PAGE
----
morbid

adjective
mor·​bid | \ ˈmȯr-bəd How to pronounce morbid (audio) \

Definition of morbid

1a : of, relating to, or characteristic of disease morbid anatomy
b : affected with or induced by disease a morbid condition
c : productive of disease morbid substances
2 : abnormally susceptible to or characterized by gloomy or unwholesome feelings
3 : grisly, gruesome morbid details morbid curiosity

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Other Words from morbid

morbidly adverb
morbidness noun

Examples of morbid in a Sentence

Some of the material has been disclosed before, but it is wonderful to have the quotations from President Nixon and his aides gathered here in all their morbid splendor. — Anthony Lewis, New York Review of Books, 7 Apr. 2005 Danger can be sexy, but morbid proselytizing is a real buzzkill. — Emily Gordon, Nation, 5 May 1997 When I was a kid, I harbored a morbid fear of feathers. Feathers. Not a single feather or a few loose feathers, like the ones I'd stick in my naps to play Indian, but feathers in a bunch,  … — John Edgar Wideman, New Yorker, 1 Aug. 1994 She suffered from a morbid streak which in all the life of the family reached out on occasions—the worst occasions—and touched us, clung around us, making it worse for her; her unbearable moments could find nowhere to go. — Eudora Welty, One Writer's Beginnings, 1983 She has a morbid interest in funerals. He has a morbid sense of humor. a morbid fascination with death wanting to learn about a celebrity's downfall out of morbid curiosity suffering from a morbid condition The child has a morbid fear of snakes.
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Recent Examples on the Web

Kokoschka uses the closing-time warning at British pubs as the title for a morbid pas de deux between Father Time and a naked figure suggestive of the artist himself. J.s. Marcus, WSJ, "A Painter of Ethereal Roughness," 7 Dec. 2018 Image The cohort of friends and lovers in Makkai’s novel live in a constant state of morbid apprehension, first awaiting their test results and then, if the news is bad, awaiting their initial symptoms. Michael Cunningham, New York Times, "Surviving AIDS, but at What Cost?," 25 June 2018 Photo: Michael Hitoshi/Getty Autophobia—Fear of Being Alone Autophobia is a morbid and persistent fear of loneliness or solitude. Alexandra Gekas, Woman's Day, "10 Fascinating Phobias," 14 Sep. 2010 That it was done through an opioid overdose lent an unnecessary grim and morbid dimension to an otherwise happy family show. Christopher Rosa, Glamour, "People Have a Lot of Thoughts About How The Conners Killed Off Roseanne," 17 Oct. 2018 People’s interest in the murders is rooted more in morbid curiosity than in personal safety. Alex Abad-santos, Vox, "Sharp Objects shows that men can’t comprehend a dangerous woman in “Fix”," 23 July 2018 Also, children with morbid obesity, on long-term aspirin therapy, immunosuppression, residing in a chronic care facility, or with chronic medical conditions, such as congenital heart disease, asthma, diabetes. Marisa Lascala, Good Housekeeping, "Flu Symptoms in Kids Come Suddenly, But You Can Act Fast If You Know What to Look For," 19 Oct. 2018 The last couple years have been especially morbid, with traffic deaths rising at an alarming rate year-over-year. Andrew J. Hawkins, The Verge, "Fewer people died in car crashes in 2017, but the outlook is still grim," 3 Oct. 2018 The president’s irritation with his staff over bad media attention reached a new level last week after a morbid joke a junior aide made about Senator John McCain having brain cancer was leaked to news outlets. New York Times, "An Aggrieved Trump Wants Better Press, and He Blames Leaks for Not Getting It," 17 May 2018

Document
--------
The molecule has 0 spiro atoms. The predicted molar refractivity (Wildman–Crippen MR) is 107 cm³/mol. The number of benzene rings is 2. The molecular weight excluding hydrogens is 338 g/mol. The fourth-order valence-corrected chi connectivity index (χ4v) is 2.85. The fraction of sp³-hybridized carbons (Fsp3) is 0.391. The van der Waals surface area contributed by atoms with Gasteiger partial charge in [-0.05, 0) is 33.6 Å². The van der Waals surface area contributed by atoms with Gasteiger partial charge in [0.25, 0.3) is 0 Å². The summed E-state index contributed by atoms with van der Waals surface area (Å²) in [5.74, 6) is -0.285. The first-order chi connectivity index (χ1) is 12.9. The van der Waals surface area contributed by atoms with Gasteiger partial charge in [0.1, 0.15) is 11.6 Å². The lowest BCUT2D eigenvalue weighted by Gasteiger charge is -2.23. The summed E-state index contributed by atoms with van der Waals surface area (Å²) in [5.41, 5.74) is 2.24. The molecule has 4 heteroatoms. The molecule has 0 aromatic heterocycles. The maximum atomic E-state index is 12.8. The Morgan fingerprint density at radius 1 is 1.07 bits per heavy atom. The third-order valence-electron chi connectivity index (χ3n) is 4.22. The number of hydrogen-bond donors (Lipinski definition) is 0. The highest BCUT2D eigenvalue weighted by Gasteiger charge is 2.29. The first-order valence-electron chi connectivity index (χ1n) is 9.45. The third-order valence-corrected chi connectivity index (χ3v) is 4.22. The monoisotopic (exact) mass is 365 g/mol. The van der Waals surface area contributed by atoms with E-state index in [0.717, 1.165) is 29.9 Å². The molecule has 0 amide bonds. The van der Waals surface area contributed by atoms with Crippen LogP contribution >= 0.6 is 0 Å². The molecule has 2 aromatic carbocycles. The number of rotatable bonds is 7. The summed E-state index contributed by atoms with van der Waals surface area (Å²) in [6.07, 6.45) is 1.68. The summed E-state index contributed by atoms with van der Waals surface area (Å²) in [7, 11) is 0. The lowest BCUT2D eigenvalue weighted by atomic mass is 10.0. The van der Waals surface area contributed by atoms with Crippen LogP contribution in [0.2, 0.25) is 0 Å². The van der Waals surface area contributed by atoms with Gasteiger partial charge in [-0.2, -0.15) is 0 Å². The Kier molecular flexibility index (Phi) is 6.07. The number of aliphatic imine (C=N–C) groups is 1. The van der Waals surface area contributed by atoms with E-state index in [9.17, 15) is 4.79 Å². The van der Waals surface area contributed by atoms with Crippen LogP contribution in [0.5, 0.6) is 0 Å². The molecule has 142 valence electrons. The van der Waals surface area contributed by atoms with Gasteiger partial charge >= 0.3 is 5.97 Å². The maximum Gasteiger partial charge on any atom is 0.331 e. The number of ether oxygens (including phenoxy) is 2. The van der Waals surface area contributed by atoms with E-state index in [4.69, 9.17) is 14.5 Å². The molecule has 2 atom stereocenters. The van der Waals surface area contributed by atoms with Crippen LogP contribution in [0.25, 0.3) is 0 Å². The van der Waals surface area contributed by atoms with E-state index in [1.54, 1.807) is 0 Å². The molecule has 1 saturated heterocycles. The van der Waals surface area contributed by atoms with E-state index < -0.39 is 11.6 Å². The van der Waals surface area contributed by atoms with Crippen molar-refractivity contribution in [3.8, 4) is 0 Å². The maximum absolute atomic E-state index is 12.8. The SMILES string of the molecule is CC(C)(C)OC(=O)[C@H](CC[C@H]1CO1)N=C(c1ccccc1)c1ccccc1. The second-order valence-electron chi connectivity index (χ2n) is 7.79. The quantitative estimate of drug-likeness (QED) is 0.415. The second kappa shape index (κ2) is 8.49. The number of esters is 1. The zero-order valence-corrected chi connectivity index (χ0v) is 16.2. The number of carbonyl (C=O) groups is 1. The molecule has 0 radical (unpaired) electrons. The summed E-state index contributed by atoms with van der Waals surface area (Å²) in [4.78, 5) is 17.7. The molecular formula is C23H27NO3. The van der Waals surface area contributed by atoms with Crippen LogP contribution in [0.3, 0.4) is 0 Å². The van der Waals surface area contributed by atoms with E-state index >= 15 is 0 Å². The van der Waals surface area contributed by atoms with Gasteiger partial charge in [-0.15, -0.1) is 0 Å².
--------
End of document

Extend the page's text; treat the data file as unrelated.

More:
These example sentences are selected automatically from various online news sources to reflect current usage of the word 'morbid.' Views expressed in the examples do not represent the opinion of Merriam-Webster or its editors. Send us feedback.

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First Known Use of morbid

1656, in the meaning defined at sense 1a

History and Etymology for morbid

Latin morbidus diseased, from morbus disease

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Statistics for morbid

Last Updated

4 Apr 2019

Look-up Popularity

Time Traveler for morbid

The first known use of morbid was in 1656

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More Definitions for morbid

morbid

adjective

English Language Learners Definition of morbid

: relating to unpleasant subjects (such as death)
technical : not healthy or normal

morbid

adjective
mor·​bid | \ ˈmȯr-bəd How to pronounce morbid (audio) \

Kids Definition of morbid

1 : not healthy or normal He has a morbid fear of snakes.
2 : having or showing an interest in unpleasant or gloomy things Some stared at the afflicted child with morbid fascination …— Ellen Raskin, The Westing Game

morbid

adjective
mor·​bid | \ ˈmȯr-bəd How to pronounce morbid (audio) \

Medical Definition of morbid

1a : of, relating to, or characteristic of disease
b : affected with or induced by disease a morbid condition morbid alteration of tissues
c : productive of disease morbid substances
2 : abnormally susceptible to or characterized by gloomy or unwholesome feelings

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More from Merriam-Webster on morbid

Thesaurus: All synonyms and antonyms for morbid

Spanish Central: Translation of morbid

Nglish: Translation of morbid for Spanish Speakers

Britannica English: Translation of morbid for Arabic Speakers

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